Holiday in France: the reporters memorial

A friend suggested I blog about this after it was almost all I talked about when summarising our holiday! It certainly made a big impression on me.

A Robert Capa Memorial des Reporters

It started with a small memorial outside a museum in Bayeux to Robert Capa, a photographer whose work Tim and I are familiar with and admire, so we were interested to see something about him but also curious what claim Bayeux had to him. We continued along the path in grounds opposite the Commonwealth war cemetery and next we came to two marble slabs that said they were the entrance to a memorial to “journalists killed all over the world since 1944”, a joint project between Bayeux and Reporters Without Borders. Which seemed like a very good idea, and I walked on expecting just a peaceful garden of some kind. I hadn’t read the text properly (I think I’d tried to understand the French rather than looking at the English) so I wasn’t prepared for what came next.

Too many names

A long, tree-sheltered footpath flanked on both sides by marble slabs listing the name of every journalist killed under the year of their death (the photo above shows only a small section). It’s simple and powerful and heartbreaking, because there are so many names, and the numbers seem to be increasing. So much so that a second path has been started.

I’m not sure why this moved me more than the thousands of graves of soldiers just over the road (which was also pretty disquieting), but somehow it did. I could argue that soldiers sign up for the possibility of death, but of course in World War Two most of them didn’t get a choice. In fact, reporters have more choice about whether or not to go to a war zone, but then not all of these deaths were in a war zone. For those who want more than a list of names, there is an online archive.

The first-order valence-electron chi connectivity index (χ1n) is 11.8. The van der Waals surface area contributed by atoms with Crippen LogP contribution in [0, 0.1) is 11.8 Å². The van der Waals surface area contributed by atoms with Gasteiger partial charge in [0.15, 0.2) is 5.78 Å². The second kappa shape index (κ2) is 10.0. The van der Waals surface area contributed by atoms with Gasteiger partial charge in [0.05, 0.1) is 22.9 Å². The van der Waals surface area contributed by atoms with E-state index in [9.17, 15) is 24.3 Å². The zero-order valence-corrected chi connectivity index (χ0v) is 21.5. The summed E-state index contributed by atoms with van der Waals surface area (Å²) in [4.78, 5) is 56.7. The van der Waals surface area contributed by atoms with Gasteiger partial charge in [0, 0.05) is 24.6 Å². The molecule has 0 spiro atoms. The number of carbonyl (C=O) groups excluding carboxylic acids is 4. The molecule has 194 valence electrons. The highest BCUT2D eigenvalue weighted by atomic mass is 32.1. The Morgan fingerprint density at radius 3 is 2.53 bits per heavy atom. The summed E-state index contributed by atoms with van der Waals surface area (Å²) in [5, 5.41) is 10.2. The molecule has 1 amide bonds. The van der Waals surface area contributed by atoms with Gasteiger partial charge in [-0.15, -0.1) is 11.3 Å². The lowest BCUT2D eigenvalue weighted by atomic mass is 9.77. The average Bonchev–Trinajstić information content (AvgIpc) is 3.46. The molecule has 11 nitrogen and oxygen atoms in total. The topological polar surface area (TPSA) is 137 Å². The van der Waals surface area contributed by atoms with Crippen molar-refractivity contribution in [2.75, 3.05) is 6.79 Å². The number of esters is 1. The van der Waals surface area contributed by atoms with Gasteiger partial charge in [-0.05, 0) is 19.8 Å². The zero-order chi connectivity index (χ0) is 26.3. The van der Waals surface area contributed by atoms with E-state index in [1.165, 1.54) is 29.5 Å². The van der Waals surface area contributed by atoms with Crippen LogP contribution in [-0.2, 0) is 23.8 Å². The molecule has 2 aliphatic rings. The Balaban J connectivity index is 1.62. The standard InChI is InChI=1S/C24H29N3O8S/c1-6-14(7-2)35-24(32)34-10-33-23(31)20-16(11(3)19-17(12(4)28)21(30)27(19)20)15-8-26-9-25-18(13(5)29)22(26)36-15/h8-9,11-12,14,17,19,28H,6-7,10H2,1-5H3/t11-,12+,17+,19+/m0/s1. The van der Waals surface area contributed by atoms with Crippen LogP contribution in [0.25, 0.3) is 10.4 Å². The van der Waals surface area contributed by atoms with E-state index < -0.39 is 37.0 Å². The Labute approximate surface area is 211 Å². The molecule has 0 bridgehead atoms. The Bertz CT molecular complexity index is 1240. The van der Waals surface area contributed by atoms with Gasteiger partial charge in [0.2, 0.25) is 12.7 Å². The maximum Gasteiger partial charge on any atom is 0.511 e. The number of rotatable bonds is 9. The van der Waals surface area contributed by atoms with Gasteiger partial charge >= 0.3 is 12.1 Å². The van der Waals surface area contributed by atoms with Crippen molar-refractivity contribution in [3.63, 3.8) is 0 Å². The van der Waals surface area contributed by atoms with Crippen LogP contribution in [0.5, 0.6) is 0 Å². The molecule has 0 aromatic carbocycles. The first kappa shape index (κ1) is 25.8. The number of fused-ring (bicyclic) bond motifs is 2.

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I suppose I can relate to the reporters, to their decision to tell the truth about the world. Not that I in any way consider myself worthy to stand alongside the men and women who risk their lives to make corruption, injustice and other important news known to the world, but I admire them in a way I just can’t admire a soldier. I can be (and indeed am) sad about the massive loss of life during war, but it’s not the same thing.

I don’t understand war, how anyone could take a fight to the level of massive loss of human life, and it is only through writing, both journalism and fiction, that I can at least try to comprehend. For anyone interested in what it’s like to be a reporter on war zones and other dangerous regions, I highly recommend the work of Joe Sacco, who is honest about the draw and the thrill, as well as the need to tell the stories of the real people affected.

(Back to more cheerful things, and maybe another book review, soon I promise!)

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